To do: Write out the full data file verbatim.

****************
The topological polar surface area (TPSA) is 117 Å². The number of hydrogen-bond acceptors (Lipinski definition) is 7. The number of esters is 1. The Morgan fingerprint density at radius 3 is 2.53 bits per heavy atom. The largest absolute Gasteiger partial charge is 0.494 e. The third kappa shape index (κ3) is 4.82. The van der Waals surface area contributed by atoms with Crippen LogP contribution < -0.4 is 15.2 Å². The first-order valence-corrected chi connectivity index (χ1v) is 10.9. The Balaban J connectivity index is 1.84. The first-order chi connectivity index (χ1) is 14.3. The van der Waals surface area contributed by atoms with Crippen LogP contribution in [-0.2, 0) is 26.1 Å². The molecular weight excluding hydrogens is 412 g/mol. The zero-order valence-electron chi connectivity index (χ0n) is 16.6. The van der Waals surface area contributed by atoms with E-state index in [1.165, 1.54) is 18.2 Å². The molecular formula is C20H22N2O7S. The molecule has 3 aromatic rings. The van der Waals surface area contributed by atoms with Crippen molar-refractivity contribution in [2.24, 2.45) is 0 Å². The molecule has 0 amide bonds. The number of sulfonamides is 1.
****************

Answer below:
The topological polar surface area (TPSA) is 117 Å². The number of hydrogen-bond acceptors (Lipinski definition) is 7. The number of esters is 1. The Morgan fingerprint density at radius 3 is 2.53 bits per heavy atom. The largest absolute Gasteiger partial charge is 0.494 e. The third kappa shape index (κ3) is 4.82. The van der Waals surface area contributed by atoms with Crippen LogP contribution < -0.4 is 15.2 Å². The first-order valence-corrected chi connectivity index (χ1v) is 10.9. The Balaban J connectivity index is 1.84. The first-order chi connectivity index (χ1) is 14.3. The van der Waals surface area contributed by atoms with Crippen LogP contribution in [-0.2, 0) is 26.1 Å². The molecular weight excluding hydrogens is 412 g/mol. The zero-order valence-electron chi connectivity index (χ0n) is 16.6. The van der Waals surface area contributed by atoms with E-state index in [1.165, 1.54) is 18.2 Å². The molecular formula is C20H22N2O7S. The molecule has 3 aromatic rings. The van der Waals surface area contributed by atoms with Crippen molar-refractivity contribution in [2.24, 2.45) is 0 Å². The molecule has 0 amide bonds. The number of sulfonamides is 1.